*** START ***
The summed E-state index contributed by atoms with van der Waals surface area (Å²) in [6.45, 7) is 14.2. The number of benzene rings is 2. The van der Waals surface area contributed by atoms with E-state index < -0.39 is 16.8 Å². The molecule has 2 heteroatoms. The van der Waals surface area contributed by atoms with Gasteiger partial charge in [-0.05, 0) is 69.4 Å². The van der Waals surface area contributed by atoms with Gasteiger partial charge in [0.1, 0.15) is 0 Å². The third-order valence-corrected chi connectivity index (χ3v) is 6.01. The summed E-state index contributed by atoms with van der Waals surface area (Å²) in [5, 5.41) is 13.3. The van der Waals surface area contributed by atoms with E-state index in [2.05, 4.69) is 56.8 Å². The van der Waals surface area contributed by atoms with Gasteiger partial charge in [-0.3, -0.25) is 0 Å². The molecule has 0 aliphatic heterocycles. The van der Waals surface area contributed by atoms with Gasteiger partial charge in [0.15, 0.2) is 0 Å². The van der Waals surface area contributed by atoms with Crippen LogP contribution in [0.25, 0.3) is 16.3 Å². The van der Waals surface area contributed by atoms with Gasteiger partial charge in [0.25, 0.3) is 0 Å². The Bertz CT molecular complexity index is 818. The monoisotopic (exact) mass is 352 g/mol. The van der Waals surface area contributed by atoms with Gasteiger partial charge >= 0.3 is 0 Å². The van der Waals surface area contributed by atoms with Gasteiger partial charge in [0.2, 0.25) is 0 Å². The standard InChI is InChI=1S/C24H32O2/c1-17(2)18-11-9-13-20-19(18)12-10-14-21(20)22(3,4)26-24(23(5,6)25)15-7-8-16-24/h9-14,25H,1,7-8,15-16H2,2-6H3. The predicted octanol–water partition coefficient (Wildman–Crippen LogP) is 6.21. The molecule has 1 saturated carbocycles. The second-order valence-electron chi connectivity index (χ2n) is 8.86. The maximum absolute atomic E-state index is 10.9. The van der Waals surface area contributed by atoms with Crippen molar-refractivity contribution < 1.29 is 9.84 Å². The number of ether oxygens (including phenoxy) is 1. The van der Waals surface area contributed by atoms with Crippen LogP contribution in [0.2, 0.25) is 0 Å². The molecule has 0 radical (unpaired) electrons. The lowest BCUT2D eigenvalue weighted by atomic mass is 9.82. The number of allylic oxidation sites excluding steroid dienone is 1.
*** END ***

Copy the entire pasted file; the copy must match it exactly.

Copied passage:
The summed E-state index contributed by atoms with van der Waals surface area (Å²) in [6.45, 7) is 14.2. The number of benzene rings is 2. The van der Waals surface area contributed by atoms with E-state index < -0.39 is 16.8 Å². The molecule has 2 heteroatoms. The van der Waals surface area contributed by atoms with Gasteiger partial charge in [-0.05, 0) is 69.4 Å². The van der Waals surface area contributed by atoms with Gasteiger partial charge in [0.1, 0.15) is 0 Å². The third-order valence-corrected chi connectivity index (χ3v) is 6.01. The summed E-state index contributed by atoms with van der Waals surface area (Å²) in [5, 5.41) is 13.3. The van der Waals surface area contributed by atoms with E-state index in [2.05, 4.69) is 56.8 Å². The van der Waals surface area contributed by atoms with Gasteiger partial charge in [-0.3, -0.25) is 0 Å². The molecule has 0 aliphatic heterocycles. The van der Waals surface area contributed by atoms with Gasteiger partial charge in [0.15, 0.2) is 0 Å². The van der Waals surface area contributed by atoms with Crippen LogP contribution in [0.25, 0.3) is 16.3 Å². The van der Waals surface area contributed by atoms with Gasteiger partial charge in [0.25, 0.3) is 0 Å². The Bertz CT molecular complexity index is 818. The monoisotopic (exact) mass is 352 g/mol. The van der Waals surface area contributed by atoms with Gasteiger partial charge >= 0.3 is 0 Å². The van der Waals surface area contributed by atoms with Gasteiger partial charge in [0.2, 0.25) is 0 Å². The standard InChI is InChI=1S/C24H32O2/c1-17(2)18-11-9-13-20-19(18)12-10-14-21(20)22(3,4)26-24(23(5,6)25)15-7-8-16-24/h9-14,25H,1,7-8,15-16H2,2-6H3. The predicted octanol–water partition coefficient (Wildman–Crippen LogP) is 6.21. The molecule has 1 saturated carbocycles. The second-order valence-electron chi connectivity index (χ2n) is 8.86. The maximum absolute atomic E-state index is 10.9. The van der Waals surface area contributed by atoms with Crippen molar-refractivity contribution < 1.29 is 9.84 Å². The number of ether oxygens (including phenoxy) is 1. The van der Waals surface area contributed by atoms with Crippen LogP contribution in [0.2, 0.25) is 0 Å². The molecule has 0 radical (unpaired) electrons. The lowest BCUT2D eigenvalue weighted by atomic mass is 9.82. The number of allylic oxidation sites excluding steroid dienone is 1.